As the POWHR Coalition, we are fiercely committed to environmental justice, which envisions a world where all people have access to a healthy and safe environment. Environmental justice is inextricably connected to racial and socioeconomic justice. We are committed to incorporating these intersections into the work we do to protect our land, water, and communities from fossil fuel projects.

We acknowledge the history of Indigenous displacement and genocide and the enslavement of Africans and African Americans on the land and water we protect. We also acknowledge that racial, economic, and environmental injustices perpetrated by this history continues across West Virginia and Virginia. Today, we live and work on stolen land of the Accohannock, Cheroenhaka Nottoway, Cherokee, Chickahominy, Eastern Chickahominy, Haliwa-Saponi, Mattaponi, Monacan, Nansemond, Nottoway Tribe of Virginia, Pamunkey, Patawomeck, Piscataway, Piscataway Conoy, Rappahannock, Sappony, Tutelo, Upper Mattaponi, and other tribes in Virginia, and the Cherokee, Iroquois, Manahoac, Meherrin, Mingo, Monacan, Moneton, Nottaway, Occaneechi, Saponi, and Shawnee among others in West Virginia. We live and work on land where enslaved people were taken from their homes, forced to labor, and subjected to abhorrent brutality at the hands of white slave owners.

The legacies of these injustices lie in our legal, economic, and social systems to this day and we know we cannot fight for environmental justice without fighting for justice across all these systems. Nationally, Black people are exposed to 50% more pollution than white people and are three times more likely to die from pollution than white people. Globally, Indigenous communities are among the highest at risk for environmental pollution of land, water, and ecosystems, yet they steward 80% of Earth’s remaining biodiversity. We commit to growing strong relationships with members and partners who are Indigenous, Black, and people of color, as well as with institutions led by people of color. We will listen to them, follow their leadership, and uplift their voices.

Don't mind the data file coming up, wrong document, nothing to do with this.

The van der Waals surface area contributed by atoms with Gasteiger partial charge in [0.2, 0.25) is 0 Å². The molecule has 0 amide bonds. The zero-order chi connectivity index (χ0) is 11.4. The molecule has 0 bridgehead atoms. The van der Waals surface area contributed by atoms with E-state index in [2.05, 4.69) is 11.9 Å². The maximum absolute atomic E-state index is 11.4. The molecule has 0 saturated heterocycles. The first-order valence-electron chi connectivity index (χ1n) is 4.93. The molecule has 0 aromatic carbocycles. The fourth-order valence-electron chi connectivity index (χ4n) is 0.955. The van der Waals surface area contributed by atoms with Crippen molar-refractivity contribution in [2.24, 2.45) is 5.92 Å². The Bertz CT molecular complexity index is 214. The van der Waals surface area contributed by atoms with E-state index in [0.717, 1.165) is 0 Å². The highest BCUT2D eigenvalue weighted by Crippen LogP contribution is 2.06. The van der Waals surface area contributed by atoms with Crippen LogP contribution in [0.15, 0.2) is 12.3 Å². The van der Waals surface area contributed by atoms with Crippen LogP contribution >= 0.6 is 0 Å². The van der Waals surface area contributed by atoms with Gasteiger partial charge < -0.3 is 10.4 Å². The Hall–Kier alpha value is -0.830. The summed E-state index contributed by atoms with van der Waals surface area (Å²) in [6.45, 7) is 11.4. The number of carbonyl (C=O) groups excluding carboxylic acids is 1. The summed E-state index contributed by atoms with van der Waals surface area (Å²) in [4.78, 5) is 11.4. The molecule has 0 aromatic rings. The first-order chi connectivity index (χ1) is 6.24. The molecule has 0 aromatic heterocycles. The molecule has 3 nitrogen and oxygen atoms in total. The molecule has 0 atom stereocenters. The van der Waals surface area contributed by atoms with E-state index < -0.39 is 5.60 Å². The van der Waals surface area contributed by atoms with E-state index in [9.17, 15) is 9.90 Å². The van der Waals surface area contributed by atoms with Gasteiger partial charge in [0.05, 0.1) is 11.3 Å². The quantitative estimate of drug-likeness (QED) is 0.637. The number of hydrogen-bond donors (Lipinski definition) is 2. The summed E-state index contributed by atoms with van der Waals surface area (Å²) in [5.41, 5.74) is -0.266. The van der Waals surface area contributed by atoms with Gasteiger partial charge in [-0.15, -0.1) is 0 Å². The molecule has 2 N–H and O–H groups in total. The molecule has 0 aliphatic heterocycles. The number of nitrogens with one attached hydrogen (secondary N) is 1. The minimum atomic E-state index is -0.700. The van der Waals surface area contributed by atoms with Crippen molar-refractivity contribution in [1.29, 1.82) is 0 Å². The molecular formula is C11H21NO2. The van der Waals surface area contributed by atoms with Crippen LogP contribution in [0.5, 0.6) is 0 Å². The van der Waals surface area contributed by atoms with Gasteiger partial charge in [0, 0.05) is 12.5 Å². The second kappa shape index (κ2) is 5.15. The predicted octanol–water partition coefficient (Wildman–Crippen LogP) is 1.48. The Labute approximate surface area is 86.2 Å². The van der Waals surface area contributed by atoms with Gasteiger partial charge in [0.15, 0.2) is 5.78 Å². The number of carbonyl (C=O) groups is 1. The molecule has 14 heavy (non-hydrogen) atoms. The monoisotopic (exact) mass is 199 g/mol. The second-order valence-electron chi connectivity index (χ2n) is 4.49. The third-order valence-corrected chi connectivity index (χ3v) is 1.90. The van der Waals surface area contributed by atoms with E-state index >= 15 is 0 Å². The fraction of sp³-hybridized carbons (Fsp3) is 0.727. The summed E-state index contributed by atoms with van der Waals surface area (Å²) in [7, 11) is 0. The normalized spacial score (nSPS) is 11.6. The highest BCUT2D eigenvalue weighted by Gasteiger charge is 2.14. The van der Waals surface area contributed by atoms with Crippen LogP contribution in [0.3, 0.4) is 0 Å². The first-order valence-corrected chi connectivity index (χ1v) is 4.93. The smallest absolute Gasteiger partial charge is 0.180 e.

We acknowledge that racial and socioeconomic injustices targeted at communities of color impact all of us, including specifically the low-income and elderly communities we serve. Appalachia’s coal industry thrived by destroying the region’s economy, environment, social fabric, and people’s health–but these costs are often hidden by politicians and corporations. This history has led the fracked gas industry to believe they swoop in at the decline of coal and continue the destruction of our region for their corporate profit. 

Pollution does not adhere to boundaries: we all need clean air and water, and we are all bound together in this fight against corporate greed. Appalachia continues to be a sacrifice zone where the fossil fuel industry unleashes its devastation and waste. But this harm has always been resisted through community-led organizing. Appalachia has a strong history of resistance to oppressors and of solidarity with working people of the world. We will continue this legacy because everything is at stake at this moment.

Through our commitment to environmental justice, we strive to dismantle the systems that oppress us all and recognize the importance of community activism and care in the fight for a livable planet – against the fossil fuel industry and the climate crisis for which that industry is largely responsible.